Some of the best ideas in advertising history emerged through trapdoors, Smith says. Case in point: The tagline “It’s a Good Time for the Great Taste of McDonald’s” came to one of Smith’s co-workers while on a bus on his way to work. Smith says the creative team had been “grunting and straining to come up with an idea” in one brainstorming session after another, right up to the brink of deadline. The co-worker’s last-minute flash of brilliance, along with mounting panic, turbo-charged Smith’s creative genius. He turned out the theme song in record time.

Smith’s presentation to McDonald’s was stunning in its simplicity: He slapped the lyrics onto the wall with some tape, wheeled in a Wurlitzer spinet and plunked a brandy snifter on top of it like a barroom piano man angling for tips. His payoff? A round of applause, a $20 tip and a thumbs up to move forward with the campaign.

The McDonald’s jingle won an Advertising Age Song of the Year award in 1985. Twenty years later, most Americans of a certain age can still remember the lyrics. Pop musician Sheryl Crow certainly can. More on that later.

Born in Iowa and reared in Illinois, Smith had rhythm before he could walk. His parents told him he’d wheel his walker over to their Philco radio and tap his hands in time with the music.

Smith, who majored in communication with an emphasis in radio and television, financed his MU education by playing drums with a band called the College Cats. “Our main competition was Ike and Tina Turner,” he says. The Turners traveled to Columbia for Friday night performances at the Paradise Club and Saturday night fraternity-house gigs.

Smith minored in music and journalism. After graduating in 1962, he directed live television for four years at a station in Wichita, Kan. One day, during a commercial break, he looked up at the ads on the monitors and was struck by their emotional intensity and artistry. The music sounded like professional recordings, not the tinny jingles of his youth.

Smith’s infatuation with ads prompted him to make a career change. He worked for three years at a St. Louis agency before joining Leo Burnett, where he forged his reputation as a song- and copy-writing whiz.

A Tiger football fanatic, Smith drove from Chicago to campus for every home game for years. When he retired, he decided to reduce the wear and tear on his car (not to mention himself) by moving back to Columbia, where he met his wife, Donna Riley, MS ’99.

Ideas and inspiration tagged along. Smith worked on improving his golf game for a while, but it wasn’t long before he had opened a one-man ad agency called Jack Smith Creative Services as an outlet for his artistic energy. His primary client was University of Missouri Health Care. Right away, too, Smith started donating his time and talent to promote MU’s football and basketball teams. And in the decade since, Smith has created more than 40 commercials for his alma mater and saved the university some $700,000 in production costs.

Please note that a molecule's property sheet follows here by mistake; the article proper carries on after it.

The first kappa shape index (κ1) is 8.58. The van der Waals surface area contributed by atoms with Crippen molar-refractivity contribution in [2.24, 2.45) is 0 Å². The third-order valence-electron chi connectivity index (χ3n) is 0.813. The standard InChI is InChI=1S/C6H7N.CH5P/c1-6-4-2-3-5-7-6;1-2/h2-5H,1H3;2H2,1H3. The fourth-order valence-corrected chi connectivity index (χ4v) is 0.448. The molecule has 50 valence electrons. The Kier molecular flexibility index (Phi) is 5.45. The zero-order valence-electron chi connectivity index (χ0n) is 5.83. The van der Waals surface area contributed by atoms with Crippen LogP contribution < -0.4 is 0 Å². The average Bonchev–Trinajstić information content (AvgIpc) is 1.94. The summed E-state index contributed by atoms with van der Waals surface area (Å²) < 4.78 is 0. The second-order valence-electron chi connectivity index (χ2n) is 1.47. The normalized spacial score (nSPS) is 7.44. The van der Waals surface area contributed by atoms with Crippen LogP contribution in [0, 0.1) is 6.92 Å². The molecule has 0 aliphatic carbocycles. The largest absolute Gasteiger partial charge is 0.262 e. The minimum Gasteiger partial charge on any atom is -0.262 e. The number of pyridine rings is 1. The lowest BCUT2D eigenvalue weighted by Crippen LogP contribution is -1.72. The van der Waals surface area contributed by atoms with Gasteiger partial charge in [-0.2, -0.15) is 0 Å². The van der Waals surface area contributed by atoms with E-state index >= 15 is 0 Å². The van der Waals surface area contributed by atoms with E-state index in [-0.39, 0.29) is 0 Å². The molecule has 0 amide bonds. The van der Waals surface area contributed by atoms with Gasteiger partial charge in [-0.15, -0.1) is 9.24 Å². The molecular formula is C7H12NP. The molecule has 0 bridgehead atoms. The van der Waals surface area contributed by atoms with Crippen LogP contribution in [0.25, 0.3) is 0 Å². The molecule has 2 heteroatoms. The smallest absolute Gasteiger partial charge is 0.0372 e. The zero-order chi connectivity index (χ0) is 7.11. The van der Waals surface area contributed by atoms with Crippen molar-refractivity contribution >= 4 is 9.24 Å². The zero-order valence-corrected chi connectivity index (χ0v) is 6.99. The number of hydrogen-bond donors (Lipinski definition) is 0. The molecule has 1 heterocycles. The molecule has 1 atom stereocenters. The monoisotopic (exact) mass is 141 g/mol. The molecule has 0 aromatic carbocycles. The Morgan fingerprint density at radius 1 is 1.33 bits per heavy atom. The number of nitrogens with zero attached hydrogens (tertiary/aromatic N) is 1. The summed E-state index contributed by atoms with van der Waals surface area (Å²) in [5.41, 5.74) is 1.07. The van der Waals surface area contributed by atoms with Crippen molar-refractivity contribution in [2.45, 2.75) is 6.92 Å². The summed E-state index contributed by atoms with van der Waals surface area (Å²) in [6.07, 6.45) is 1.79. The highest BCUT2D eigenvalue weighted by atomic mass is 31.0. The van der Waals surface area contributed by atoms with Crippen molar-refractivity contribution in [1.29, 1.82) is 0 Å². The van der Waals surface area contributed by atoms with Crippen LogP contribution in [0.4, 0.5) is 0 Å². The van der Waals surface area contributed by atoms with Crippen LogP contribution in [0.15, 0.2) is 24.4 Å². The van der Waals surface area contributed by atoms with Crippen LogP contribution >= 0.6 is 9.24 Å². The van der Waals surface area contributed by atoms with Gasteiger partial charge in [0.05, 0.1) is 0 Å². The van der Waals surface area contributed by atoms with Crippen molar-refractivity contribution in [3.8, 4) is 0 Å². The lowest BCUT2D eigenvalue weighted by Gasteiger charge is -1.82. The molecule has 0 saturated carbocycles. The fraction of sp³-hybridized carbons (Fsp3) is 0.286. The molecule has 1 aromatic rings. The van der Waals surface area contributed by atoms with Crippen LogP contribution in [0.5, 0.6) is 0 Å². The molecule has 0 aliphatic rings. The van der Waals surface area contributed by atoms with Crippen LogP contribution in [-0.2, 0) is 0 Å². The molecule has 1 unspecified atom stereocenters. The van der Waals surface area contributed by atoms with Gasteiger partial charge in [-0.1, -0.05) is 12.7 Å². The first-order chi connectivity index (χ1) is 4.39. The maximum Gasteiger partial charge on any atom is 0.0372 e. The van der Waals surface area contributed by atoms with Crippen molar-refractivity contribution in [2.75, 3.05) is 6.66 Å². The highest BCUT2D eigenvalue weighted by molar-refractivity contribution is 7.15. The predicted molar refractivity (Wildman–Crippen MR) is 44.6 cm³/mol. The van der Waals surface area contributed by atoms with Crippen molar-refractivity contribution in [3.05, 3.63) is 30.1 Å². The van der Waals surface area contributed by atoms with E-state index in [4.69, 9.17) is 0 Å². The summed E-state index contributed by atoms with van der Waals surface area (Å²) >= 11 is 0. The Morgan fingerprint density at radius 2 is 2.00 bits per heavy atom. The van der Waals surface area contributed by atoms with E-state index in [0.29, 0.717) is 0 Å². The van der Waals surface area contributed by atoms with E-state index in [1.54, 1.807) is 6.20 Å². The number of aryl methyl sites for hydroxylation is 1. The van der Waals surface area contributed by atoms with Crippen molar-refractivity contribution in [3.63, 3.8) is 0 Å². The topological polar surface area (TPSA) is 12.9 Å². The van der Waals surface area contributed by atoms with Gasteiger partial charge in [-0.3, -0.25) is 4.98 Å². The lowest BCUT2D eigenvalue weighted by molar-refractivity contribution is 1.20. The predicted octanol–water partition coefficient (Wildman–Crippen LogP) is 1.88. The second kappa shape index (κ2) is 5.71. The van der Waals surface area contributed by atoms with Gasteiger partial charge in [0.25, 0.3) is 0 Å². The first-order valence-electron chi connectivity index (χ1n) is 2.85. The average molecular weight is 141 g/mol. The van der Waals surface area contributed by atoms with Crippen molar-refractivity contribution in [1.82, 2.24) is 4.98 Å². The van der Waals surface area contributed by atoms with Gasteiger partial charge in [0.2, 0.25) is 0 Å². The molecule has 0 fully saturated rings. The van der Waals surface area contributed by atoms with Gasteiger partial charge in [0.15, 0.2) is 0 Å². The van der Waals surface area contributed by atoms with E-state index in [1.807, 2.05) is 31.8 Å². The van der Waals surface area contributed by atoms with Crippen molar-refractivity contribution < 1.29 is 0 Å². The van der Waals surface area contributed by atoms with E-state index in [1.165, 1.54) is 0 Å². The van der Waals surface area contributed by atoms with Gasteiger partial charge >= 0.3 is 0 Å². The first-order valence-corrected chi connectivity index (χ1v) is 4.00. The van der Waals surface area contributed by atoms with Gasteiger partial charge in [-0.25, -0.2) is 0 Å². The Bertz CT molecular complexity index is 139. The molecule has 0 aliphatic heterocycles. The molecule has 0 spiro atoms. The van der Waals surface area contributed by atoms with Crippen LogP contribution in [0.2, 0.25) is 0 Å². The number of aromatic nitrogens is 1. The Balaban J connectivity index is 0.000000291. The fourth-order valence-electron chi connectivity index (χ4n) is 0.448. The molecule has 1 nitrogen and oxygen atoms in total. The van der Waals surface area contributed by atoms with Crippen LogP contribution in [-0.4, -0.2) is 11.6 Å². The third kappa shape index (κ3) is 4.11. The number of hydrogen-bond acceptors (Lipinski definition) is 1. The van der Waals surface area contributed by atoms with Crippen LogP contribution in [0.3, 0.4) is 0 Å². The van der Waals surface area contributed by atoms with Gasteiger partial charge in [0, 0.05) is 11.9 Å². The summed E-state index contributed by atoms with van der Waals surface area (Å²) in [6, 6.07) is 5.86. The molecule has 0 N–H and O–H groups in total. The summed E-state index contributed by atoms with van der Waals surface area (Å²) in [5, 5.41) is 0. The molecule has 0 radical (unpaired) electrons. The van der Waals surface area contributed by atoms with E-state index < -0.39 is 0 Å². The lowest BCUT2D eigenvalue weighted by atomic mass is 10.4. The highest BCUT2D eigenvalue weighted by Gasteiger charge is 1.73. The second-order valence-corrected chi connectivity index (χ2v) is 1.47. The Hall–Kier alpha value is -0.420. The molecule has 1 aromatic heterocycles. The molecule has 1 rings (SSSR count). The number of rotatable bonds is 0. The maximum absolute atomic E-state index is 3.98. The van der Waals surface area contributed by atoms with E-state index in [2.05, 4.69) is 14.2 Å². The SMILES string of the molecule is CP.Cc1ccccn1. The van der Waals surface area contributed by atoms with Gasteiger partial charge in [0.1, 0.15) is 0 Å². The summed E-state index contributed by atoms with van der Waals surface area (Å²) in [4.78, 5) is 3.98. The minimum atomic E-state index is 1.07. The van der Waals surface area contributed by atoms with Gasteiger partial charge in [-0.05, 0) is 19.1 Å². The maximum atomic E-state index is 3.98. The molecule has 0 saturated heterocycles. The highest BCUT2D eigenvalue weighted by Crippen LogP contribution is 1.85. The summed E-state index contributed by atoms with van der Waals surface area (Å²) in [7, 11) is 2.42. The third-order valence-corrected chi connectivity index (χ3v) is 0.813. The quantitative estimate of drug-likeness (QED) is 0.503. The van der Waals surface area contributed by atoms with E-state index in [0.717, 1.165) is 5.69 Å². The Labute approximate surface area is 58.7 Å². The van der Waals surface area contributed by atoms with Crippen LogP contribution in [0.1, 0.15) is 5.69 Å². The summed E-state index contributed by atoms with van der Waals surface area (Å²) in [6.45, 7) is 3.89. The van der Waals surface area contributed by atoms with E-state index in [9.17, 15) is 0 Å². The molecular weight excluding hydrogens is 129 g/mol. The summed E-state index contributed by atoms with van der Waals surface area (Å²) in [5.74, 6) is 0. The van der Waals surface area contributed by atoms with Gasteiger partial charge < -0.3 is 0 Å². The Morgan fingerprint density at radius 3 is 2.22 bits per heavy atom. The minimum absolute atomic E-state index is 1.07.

Smith also developed the tagline, composed the theme song and created promotional videos for the university’s For All We Call Mizzou fundraising campaign, which raised more than $1 billion.

Smith wrote the campaign song with Sheryl Crow in mind. He went so far as to buy her albums to make sure his melody was perfectly suited for her vocal range. With Crow, BS Ed ’84, returning to campus in 2003 to serve as Homecoming grand marshal, Smith figured he could persuade her to record the song. Then, the university could sell a slew of CDs and pocket the proceeds. No sweat. The art of persuasion — that’s his specialty. 

“That just goes to show how naive I was,” Smith says.

Crow’s singing voice is a valuable commodity, so deciding how and for whom it gets used and who stands to profit from it becomes a bit complicated.

“Her manager wouldn’t even let her sing the national anthem at Homecoming,” Smith says with a laugh. “So me and Francis Scott Key were in the same boat.”

As it turns out, though, Crow had already recorded a Jack Smith song. After her people had shot him down, Smith caught a 60 Minutes interview in which the singer recalled that her earnings from a TV commercial funded her 1986 move to Los Angeles, which led to her big break. That commercial was none other than Smith’s “It’s a Good Time for the Great Taste of McDonald’s.”

Whether he’s creating ads or reaching out to Crow, Smith invariably aims high. When he joined the advertising faculty in 1996, it never occurred to him that his students couldn’t be expected to turn out professional-quality ad campaigns. Former student Kim Tanner, BJ ’96, now an account manager at Leo Burnett, says they have an edge in the job market as a result.

“Sometimes it’s hard to get practical hands-on experience except through internships,” she says, “but Jack made sure we got it in the classroom.” Smith’s students leave the university with client-relations experience and a commercial to show at interviews.

Through his industry connections and the help of his son, a fellow ad man, Smith has lined up such corporate giants as Nokia and Dr Pepper to act as clients. He expects students to treat the experience not as role-playing but as the real deal. “I want them to feel sweat rolling down their backs and into their socks,” he says.

After all, you never know what might come of the experience. In 2003, two Nokia commercials based on four students’ projects aired on Fox, MTV and other networks.

The “Make It A Dr Pepper Day” presentation included a surprise guest appearance by the can — a fellow student dressed in white tights, white gloves and an inverted galvanized-metal trash receptacle with two coats of paint, stenciled lettering and armholes. Davidson and Hoette described for Nichols how use of the mascot could be extended beyond the ad. They envisioned “Dr Pepper Day” promotions featuring the giant can as a Good Samaritan, performing random acts of kindness like helping people carry groceries to their cars.

For the idea to be successful, though, they’d need to fix a flaw in the can costume. For aesthetic reasons, they didn’t cut out eyeholes, and it wouldn’t do to have the can take a tumble with an armload of groceries.

Nichols says Dr Pepper is looking at how, if at all, the company might be able to incorporate the can mascot into their marketing strategy. Meanwhile, Davidson and Hoette are content, more or less, with the Dr Pepper pajamas they earned for producing the winning campaign.

“They fit kind of funny,” Davidson says. “I think they’re for girls.” He hastened to add, “But getting such positive feedback from an advertising pro meant more to us than any prize. This will definitely help with my job search.”